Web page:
How will the public learn about cyberattacks under President Trump?

If the public is to stay informed about foreign hacking that the executive branch wanted to keep quiet, whistleblowers in the intelligence community would have to come forward to leak important findings. But under President Obama, leakers have faced steep penalties for sharing classified information with the press or the public—and Trump seems far more hostile toward transparency, as evidenced by his stances on journalism and free speech.

In the absence of official reports about hacking, the private sector would have a bigger role to play, too. Crowdstrike, an American cybersecurity company, helped the Democratic National Committee investigate the data breach that led to the leak of tens of thousands of emails and documents. The company publicly shared its findings—that the intrusion originated in Russia—in June, a month after it discovered the breach.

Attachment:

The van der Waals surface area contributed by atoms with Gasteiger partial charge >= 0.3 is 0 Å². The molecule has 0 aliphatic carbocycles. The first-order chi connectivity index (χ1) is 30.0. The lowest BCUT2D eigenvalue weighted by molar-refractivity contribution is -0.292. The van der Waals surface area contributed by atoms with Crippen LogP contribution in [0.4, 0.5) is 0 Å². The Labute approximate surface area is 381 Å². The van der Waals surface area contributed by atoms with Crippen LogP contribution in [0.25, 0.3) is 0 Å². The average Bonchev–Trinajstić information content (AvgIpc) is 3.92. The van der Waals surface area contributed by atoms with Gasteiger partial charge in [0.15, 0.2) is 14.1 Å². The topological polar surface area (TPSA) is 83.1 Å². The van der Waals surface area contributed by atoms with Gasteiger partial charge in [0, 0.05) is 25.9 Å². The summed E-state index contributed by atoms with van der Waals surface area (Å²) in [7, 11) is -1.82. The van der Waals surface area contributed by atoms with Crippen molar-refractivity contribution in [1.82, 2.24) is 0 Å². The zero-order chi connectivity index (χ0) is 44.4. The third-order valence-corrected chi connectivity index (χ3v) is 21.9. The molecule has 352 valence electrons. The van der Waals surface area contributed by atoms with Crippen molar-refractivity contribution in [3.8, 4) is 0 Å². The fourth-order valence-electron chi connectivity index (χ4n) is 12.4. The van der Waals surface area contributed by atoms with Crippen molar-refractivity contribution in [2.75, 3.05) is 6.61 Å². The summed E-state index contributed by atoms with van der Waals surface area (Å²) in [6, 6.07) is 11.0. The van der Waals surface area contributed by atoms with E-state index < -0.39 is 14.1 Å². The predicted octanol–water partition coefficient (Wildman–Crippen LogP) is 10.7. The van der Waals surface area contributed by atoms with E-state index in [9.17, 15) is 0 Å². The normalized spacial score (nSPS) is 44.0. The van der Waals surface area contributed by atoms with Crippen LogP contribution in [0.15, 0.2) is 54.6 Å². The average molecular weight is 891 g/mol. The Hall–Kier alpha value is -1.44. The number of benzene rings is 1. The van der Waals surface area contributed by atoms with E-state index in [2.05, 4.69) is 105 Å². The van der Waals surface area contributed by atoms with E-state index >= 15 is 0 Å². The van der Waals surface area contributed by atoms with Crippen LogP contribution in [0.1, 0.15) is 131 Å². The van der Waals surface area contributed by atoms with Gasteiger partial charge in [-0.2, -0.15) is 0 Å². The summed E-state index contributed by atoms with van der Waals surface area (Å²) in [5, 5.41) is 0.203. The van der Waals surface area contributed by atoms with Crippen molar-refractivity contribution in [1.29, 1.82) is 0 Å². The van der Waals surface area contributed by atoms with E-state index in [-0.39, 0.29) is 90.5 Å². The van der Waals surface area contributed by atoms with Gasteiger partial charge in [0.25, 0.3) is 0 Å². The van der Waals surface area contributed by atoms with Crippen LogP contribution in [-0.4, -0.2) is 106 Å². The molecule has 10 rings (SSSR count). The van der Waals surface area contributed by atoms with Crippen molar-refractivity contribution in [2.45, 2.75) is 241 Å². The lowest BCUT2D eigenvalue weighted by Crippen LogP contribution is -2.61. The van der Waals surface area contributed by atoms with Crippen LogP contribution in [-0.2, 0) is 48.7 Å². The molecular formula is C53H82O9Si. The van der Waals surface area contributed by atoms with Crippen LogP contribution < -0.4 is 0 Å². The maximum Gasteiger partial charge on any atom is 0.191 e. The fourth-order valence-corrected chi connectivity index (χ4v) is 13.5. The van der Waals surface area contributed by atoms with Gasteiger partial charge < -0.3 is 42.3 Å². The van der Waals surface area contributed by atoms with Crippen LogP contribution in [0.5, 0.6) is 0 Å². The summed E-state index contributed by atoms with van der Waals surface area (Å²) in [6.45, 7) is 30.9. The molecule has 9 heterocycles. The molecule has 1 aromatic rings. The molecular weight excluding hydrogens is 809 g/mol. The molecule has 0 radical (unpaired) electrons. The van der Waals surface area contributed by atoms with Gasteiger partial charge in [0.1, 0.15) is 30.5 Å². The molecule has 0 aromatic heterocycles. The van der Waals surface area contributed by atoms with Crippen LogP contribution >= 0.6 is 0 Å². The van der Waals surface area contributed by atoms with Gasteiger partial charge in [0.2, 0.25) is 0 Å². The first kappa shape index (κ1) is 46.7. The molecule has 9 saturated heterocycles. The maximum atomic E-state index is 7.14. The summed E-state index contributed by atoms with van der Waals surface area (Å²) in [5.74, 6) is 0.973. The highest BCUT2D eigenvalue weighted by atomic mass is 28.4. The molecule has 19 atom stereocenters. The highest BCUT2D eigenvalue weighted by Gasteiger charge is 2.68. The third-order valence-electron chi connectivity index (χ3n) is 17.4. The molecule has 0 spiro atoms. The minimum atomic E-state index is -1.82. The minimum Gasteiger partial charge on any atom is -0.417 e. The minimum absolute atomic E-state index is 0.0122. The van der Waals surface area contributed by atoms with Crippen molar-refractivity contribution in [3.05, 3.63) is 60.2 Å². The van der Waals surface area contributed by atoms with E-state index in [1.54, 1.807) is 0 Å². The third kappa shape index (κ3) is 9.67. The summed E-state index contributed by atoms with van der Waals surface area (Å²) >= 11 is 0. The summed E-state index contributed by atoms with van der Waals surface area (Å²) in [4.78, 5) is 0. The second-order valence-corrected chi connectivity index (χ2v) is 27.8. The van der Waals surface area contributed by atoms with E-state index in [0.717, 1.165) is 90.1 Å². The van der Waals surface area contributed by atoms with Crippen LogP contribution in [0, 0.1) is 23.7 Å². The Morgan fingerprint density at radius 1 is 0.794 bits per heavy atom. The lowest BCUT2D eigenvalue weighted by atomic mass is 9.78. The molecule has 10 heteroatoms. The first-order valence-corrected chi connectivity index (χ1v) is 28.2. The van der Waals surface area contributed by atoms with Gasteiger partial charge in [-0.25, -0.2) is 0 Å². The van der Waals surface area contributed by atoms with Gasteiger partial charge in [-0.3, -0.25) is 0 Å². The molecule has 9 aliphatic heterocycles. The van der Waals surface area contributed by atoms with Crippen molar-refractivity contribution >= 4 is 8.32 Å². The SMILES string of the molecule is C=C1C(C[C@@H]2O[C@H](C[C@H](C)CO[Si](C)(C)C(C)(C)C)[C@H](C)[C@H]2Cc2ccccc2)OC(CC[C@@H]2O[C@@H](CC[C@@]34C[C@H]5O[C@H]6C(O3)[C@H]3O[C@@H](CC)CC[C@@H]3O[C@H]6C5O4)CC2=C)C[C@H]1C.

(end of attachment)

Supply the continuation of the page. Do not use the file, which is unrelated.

For the past four years, Obama’s Justice Department has showed a willingness to name and shame state sponsors of hacking. In 2012, it placed five Chinese criminals on its “cyber most-wanted” list; since then, it’s added hackers from Iran, Syria, Russia, and elsewhere, bringing a measure of transparency to the inner workings of state-sponsored cybercrime.